Photo by VaDOT on Flickr.

Tonight, the Virginia Assembly’s transportation subcommittee will discuss some bad bills. If you live in Virginia, please email the members of the subcommittee to ask them to oppose HB1998, 1999 and 2016.

This is especially important if you live in Herndon and Sterling (Tom Rust’s district), or western Loudoun or Clarke Counties (Joe May’s district), but it’s helpful to email them regardless.

HB1998 would basically take all road planning away from regional bodies and give it to the state. In addition, state officials would be required to exclusively plan based on traditional traffic models with the goal of reducing “congestion.”

In other words, VDOT would plan using exactly the flawed methodology that the TTI report uses. If one project increases speeds more but would primarily generate sprawl in one area of the state, while another improves access to a denser center that would enable more economic growth and less auto dependence, VDOT would have to go with the former, and regional planners would have no say.

HB1999 modifies the enabling legislation for the Northern Virginia Transportation Authority (in the italicized paragraph) to make the same congestion goals a priority and also give priority to “evacuation route” projects. Since evacuating a metropolitan area quickly by car is simply infeasible regardless of how many roads get built, talking about evacuation routes is always just another canard that is used to push for a 1960s freeway vision.

Outer Beltway booster Bob Chase is reportedly behind both bills. Last year, he pushed other bills to also require studying or building these projects which will spur a rapid acceleration of sprawl in Northern Virginia, though smart growth advocates and more sensible legislators managed to block them.

HB2016 comes from Governor McDonnell, and would consolidate the Northern Virginia Transportation Commission, which manages Virginia’s involvement in Metro; the Potomac and Rappahannock Transportation Commission, which manages the commuter buses and local buses around Prince William and Stafford Counties, and the Northern Virginia Transportation Authority. This would reduce local control of all these transportation decisions, giving Arlington more power over PRTC commuter buses, Prince William more control over Metro, and the governor more control over everything.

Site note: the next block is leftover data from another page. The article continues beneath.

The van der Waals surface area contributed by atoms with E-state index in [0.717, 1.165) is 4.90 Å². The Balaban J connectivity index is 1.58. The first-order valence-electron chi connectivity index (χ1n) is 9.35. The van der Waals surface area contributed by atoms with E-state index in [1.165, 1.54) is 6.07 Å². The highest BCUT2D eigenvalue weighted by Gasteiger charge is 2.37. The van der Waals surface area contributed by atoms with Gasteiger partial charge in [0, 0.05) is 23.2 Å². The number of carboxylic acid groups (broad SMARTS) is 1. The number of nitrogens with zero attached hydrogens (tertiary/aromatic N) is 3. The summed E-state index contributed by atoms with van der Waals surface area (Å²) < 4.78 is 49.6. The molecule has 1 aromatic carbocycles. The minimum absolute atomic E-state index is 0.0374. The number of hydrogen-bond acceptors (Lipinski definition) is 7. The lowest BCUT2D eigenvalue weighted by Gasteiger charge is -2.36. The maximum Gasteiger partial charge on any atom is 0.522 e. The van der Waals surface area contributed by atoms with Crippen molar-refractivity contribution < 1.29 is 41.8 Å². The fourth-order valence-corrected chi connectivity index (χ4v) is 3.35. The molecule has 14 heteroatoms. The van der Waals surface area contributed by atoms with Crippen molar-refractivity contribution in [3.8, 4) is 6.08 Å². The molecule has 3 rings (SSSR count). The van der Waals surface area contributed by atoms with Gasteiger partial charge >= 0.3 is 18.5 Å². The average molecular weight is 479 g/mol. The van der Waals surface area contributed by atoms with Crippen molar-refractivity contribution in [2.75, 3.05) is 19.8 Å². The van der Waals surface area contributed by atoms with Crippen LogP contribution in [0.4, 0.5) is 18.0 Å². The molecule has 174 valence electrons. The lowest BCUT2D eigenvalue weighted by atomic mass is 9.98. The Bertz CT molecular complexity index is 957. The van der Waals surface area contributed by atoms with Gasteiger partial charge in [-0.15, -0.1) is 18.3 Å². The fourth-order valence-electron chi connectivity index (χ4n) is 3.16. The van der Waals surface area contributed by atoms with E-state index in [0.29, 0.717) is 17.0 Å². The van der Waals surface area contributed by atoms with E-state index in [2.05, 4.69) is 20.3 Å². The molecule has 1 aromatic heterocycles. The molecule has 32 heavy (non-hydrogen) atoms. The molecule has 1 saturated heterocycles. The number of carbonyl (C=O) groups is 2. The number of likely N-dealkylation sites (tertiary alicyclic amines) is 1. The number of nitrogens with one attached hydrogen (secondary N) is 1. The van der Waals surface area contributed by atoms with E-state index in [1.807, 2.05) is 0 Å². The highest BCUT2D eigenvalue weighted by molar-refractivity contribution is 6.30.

The committee will start meeting at 5:00. If you can email the members before then, it will help persuade them to oppose these bills.

  • Delegate Thomas Davis Rust - DelTRust@house.virginia.gov
  • Delegate G. Glenn Oder - DelGOder@house.virginia.gov
  • Delegate Edward Scott - DelEScott@house.virginia.gov
  • Delegate David Toscano - DelDToscano@house.virginia.gov
  • Delegate Eileen Filler-Corn - DelEFiller-Corn@house.virginia.gov
  • Delegate Joe May - DelJMay@house.virginia.gov
  • Delegate James LeMunyon - DelJLeMunyon@house.virginia.gov
  • Delegate Robert Marshall - DelBMarshall@house.virginia.gov
  • Delegate Thomas Greason - DelTGreason@house.virginia.gov

David Alpert is Founder and President of Greater Greater Washington and Executive Director of DC Sustainable Transportation (DCST). He worked as a Product Manager for Google for six years and has lived in the Boston, San Francisco, and New York metro areas in addition to Washington, DC. He lives with his wife and two children in Dupont Circle. Unless otherwise noted, opinions in his GGWash posts are his and not the official views of GGWash or DCST.